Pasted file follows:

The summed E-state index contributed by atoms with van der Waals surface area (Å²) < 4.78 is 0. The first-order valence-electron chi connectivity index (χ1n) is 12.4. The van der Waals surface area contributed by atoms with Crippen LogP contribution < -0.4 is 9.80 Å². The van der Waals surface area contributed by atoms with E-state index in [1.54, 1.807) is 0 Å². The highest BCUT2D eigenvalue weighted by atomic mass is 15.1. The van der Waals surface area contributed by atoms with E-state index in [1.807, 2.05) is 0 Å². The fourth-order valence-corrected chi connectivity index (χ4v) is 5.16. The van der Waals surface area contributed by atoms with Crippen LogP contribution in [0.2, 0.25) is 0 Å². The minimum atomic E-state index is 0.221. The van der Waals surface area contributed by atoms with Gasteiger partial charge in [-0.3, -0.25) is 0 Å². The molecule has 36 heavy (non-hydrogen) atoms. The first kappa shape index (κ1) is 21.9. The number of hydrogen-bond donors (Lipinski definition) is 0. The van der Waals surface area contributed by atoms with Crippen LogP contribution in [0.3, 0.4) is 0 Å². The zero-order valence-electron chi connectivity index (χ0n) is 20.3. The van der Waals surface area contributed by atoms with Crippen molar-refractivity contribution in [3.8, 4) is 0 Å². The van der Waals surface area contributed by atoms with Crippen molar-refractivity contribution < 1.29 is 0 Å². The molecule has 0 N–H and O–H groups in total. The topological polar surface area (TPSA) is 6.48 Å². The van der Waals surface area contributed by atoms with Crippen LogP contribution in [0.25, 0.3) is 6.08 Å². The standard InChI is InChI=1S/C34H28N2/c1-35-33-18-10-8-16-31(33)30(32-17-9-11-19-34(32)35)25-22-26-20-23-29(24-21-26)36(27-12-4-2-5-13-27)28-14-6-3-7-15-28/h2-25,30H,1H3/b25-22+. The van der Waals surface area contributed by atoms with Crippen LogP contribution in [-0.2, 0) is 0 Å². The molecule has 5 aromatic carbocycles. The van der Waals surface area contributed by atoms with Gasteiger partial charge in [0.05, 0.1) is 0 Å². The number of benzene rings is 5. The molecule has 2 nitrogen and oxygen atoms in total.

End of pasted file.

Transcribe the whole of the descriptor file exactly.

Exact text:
The summed E-state index contributed by atoms with van der Waals surface area (Å²) < 4.78 is 0. The first-order valence-electron chi connectivity index (χ1n) is 12.4. The van der Waals surface area contributed by atoms with Crippen LogP contribution < -0.4 is 9.80 Å². The van der Waals surface area contributed by atoms with E-state index in [1.54, 1.807) is 0 Å². The highest BCUT2D eigenvalue weighted by atomic mass is 15.1. The van der Waals surface area contributed by atoms with E-state index in [1.807, 2.05) is 0 Å². The fourth-order valence-corrected chi connectivity index (χ4v) is 5.16. The van der Waals surface area contributed by atoms with Crippen LogP contribution in [0.2, 0.25) is 0 Å². The minimum atomic E-state index is 0.221. The van der Waals surface area contributed by atoms with Gasteiger partial charge in [-0.3, -0.25) is 0 Å². The molecule has 36 heavy (non-hydrogen) atoms. The first kappa shape index (κ1) is 21.9. The number of hydrogen-bond donors (Lipinski definition) is 0. The van der Waals surface area contributed by atoms with Crippen LogP contribution in [0.3, 0.4) is 0 Å². The zero-order valence-electron chi connectivity index (χ0n) is 20.3. The van der Waals surface area contributed by atoms with Crippen molar-refractivity contribution in [3.8, 4) is 0 Å². The van der Waals surface area contributed by atoms with Crippen molar-refractivity contribution < 1.29 is 0 Å². The molecule has 0 N–H and O–H groups in total. The topological polar surface area (TPSA) is 6.48 Å². The van der Waals surface area contributed by atoms with Crippen LogP contribution in [0.25, 0.3) is 6.08 Å². The standard InChI is InChI=1S/C34H28N2/c1-35-33-18-10-8-16-31(33)30(32-17-9-11-19-34(32)35)25-22-26-20-23-29(24-21-26)36(27-12-4-2-5-13-27)28-14-6-3-7-15-28/h2-25,30H,1H3/b25-22+. The van der Waals surface area contributed by atoms with Crippen LogP contribution in [-0.2, 0) is 0 Å². The molecule has 5 aromatic carbocycles. The van der Waals surface area contributed by atoms with Gasteiger partial charge in [0.05, 0.1) is 0 Å². The number of benzene rings is 5. The molecule has 2 nitrogen and oxygen atoms in total.